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Analysis of lifetime of the cold forging tool with PVD coatings

  The main goal of the presented research is to reach the best balance between the cost of forging tools and their performance by apply- ing nanocomposite coatings providing low friction coefficient and optimum surface properties, which will help to achieve important increased in tool durability and high forging precision. The tribological tests with ball on disc (T10) tester and industrial tests of forging tool durability were made for the following PVD coatings: TiN (reference coating), TiAIN, nACVIc, TiCN-NP-MOVIC, TiC, TiCN-CBC and CrN-CBC2. SEM-EDAX microanalyser, TEM, Calotest and Rockwell diamond cone indentation/scratching performed were applied to study of coating nanomicrostructures. The differences in coatings structure leads to the change of the coating tribology behavior. The CrN-CBC2 and nACVIc nanocomposite coatings are characterized by significantly less value of the friction coefficient (0.1-0.2) as compared to other coatings under the same test conditions that results in its better durability. The present research was carried out in the frame of EUROSTARS Project NEGFORT. Głównym celem przedstawionych badań jest uzyskanie równowagi pomiędzy kosztem wytwarzania narzędzi kuźniczych oraz ich właściwościami użytkowymi, poprzez zastosowanie powłok nanokompozytowych, które pozwolą na uzyskanie niskiego współczynnika tarcia i optymalnych właściwości powierzchni. Pomoże to osiągnąć polepszoną wytrzymałość narzędzi oraz dużą dokładność kucia. Przeprowadzono testy tribologiczne na testerze kulka-dysk (T10) oraz testy przemysłowe wytrzymałości narzędzi kuźniczych z następującymi powłokami PVD: TiN (powłoka referencyjna), TiAIN, nACVIc, TiCN-NP-MOVIC, TiC, TiCN-CBC oraz CrN-CBC2. W celu zbadania nano- i mikrostruktury powłok, przeprowadzono analizy z wykorzystaniem: mikroanalizatora SEM-EDAX, TEM, Calotest oraz badanie twardości metodą Rockwella a także próbę zarysowań. Różnice w strukturze powłok powodują zmiany w ich właściwości tribolo[...]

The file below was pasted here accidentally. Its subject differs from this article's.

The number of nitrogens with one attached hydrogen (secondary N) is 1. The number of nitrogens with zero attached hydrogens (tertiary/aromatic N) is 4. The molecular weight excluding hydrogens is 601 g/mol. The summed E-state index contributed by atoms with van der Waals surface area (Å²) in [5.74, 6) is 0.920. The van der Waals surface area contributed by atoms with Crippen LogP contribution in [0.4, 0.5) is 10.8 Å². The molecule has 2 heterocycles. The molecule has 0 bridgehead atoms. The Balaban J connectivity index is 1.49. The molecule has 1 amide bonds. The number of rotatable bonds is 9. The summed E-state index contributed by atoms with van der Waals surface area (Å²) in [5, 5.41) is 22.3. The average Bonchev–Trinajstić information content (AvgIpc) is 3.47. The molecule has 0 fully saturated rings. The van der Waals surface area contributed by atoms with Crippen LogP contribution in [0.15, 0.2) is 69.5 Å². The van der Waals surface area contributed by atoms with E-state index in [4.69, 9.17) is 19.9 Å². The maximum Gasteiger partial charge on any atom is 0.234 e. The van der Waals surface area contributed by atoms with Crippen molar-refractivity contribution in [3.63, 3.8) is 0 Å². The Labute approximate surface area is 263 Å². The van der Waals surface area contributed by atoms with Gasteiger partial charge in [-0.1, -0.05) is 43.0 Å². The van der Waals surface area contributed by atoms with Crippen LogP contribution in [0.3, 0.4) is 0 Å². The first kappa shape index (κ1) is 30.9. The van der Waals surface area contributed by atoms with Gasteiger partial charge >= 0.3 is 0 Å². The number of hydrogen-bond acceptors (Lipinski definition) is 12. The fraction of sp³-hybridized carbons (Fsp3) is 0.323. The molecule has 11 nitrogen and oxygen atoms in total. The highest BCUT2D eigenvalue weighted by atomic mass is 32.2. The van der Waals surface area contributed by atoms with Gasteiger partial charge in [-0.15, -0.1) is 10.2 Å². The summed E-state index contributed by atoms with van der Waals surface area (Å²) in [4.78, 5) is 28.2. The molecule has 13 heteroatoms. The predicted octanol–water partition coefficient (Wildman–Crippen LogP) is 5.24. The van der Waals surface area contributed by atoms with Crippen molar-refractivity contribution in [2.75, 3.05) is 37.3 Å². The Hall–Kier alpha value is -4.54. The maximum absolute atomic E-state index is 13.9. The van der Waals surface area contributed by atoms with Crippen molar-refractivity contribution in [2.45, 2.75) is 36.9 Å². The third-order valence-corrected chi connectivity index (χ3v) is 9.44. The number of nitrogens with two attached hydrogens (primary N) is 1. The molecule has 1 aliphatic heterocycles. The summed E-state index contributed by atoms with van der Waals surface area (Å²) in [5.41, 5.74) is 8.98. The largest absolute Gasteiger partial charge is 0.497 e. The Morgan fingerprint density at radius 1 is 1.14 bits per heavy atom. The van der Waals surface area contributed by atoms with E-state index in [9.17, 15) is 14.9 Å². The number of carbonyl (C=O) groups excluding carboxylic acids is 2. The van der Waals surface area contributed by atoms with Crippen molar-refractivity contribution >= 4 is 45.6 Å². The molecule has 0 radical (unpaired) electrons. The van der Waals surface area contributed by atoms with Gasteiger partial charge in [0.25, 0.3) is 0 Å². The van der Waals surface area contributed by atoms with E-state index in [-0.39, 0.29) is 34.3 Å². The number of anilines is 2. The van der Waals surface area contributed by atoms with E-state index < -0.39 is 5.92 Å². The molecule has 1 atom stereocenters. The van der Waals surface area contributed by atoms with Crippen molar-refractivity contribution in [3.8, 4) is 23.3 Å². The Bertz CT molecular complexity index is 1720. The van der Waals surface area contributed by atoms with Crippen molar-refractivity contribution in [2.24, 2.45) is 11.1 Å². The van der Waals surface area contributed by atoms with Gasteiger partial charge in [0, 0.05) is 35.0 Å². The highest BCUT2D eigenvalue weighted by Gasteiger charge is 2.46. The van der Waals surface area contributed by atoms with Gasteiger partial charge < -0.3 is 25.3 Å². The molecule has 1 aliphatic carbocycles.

Self-lubricanting cold forging tools

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In recent years, larger, more complex parts have been successfully cold forged due to improvements in forming equipment, die and workpiece materials, die coatings, and process design. In addition to the savings in energy costs, modern cold forging enables parts to be produced to near net shape [1]. Working conditions of forging tools have become severer with the years and it has been required for forging tools used to this end to increase the hardness, wear resistance and heat resistance. A typical shape of the tools exhibits an assembling in which a Cemented Carbides (CC) or High Speed Steel Insert (HSS) mounted into the casing. In these CC and HSS tools, the surface of the insert is ordinarily coated by CVD/PVD methods [2]. Many factors influence component accuracy in the form of systematic and random dimensional errors in the cold forming processes. There are four important factors that affect the component systematic errors, i.e.: imperfection of the material plastic flow, elastic deformation of the press system, elastic–plastic deformation and thermal behaviour of the tools and component [3]. The later two factors are most important and relevant to process and tool design of formed components. These effects become evident during different stages in the cold forming process, typically including forming, unloading, ejection and cooling. The repetitive production cycles in the industrial practice will bring further issues of dimensional changes due to tool wear and temperature increase developed over time. Thus, the tool wear resistance is one of the most important requirements.[...]

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